Justices Rule Against Algerian Man in LAX Terrorism Case

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The Supreme Court on Monday ruled against an Algerian convicted of conspiring to detonate explosives at Los Angeles International Airport during the millennium holiday travel rush.

In its 8-1 decision, the court upheld Ahmed Ressam's conviction on an explosives charge, one of nine convictions that resulted in a 22-year prison sentence. At issue was whether Ressam should be convicted of carrying explosives during the commission of another serious crime, in Ressam's case, lying on a U.S. Customs form when he crossed the border in December 1999.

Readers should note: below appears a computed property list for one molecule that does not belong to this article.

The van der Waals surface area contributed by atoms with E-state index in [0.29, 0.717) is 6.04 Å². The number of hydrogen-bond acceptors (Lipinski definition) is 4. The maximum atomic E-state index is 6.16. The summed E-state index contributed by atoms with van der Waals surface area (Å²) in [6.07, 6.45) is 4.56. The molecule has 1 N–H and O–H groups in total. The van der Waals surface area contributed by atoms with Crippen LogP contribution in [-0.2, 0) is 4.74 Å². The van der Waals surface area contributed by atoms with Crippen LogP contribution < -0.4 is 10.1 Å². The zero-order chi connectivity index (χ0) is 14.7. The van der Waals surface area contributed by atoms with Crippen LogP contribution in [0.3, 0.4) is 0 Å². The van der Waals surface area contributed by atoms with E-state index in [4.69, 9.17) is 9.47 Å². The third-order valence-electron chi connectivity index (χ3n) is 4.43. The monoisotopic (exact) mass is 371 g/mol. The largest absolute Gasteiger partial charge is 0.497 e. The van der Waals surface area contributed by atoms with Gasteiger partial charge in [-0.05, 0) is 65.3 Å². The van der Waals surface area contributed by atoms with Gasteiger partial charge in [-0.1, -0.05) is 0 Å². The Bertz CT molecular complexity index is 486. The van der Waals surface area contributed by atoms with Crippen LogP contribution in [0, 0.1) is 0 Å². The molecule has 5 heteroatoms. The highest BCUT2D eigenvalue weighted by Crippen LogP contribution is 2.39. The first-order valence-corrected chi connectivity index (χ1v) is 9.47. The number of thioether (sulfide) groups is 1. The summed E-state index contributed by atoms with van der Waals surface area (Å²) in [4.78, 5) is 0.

Click here to read the opinion (pdf).

Writing for the majority, Justice John Paul Stevens said that "the most natural reading" of federal law goes against Ressam. Stevens said it is undisputed that Ressam was carrying explosives when he falsely identified himself on a U.S. customs form as a Canadian citizen named Noris. Ressam is Algerian. In dissent, Justice Stephen Breyer said that the court's interpretation is too broad. Breyer said such a holding would permit conviction of anyone on an explosives charge, even if they were carrying explosives legally while engaging in a totally unrelated crime.

The San Francisco-based 9th U.S. Circuit Court of Appeals had set aside Ressam's conviction on the explosives count. The appeals court said the law required proof that the explosives were carried "in relation to" the underlying crime of filing a false form. Prosecutors established no such relationship, the appeals court said.

The case is U.S. v. Ressam, 07-455.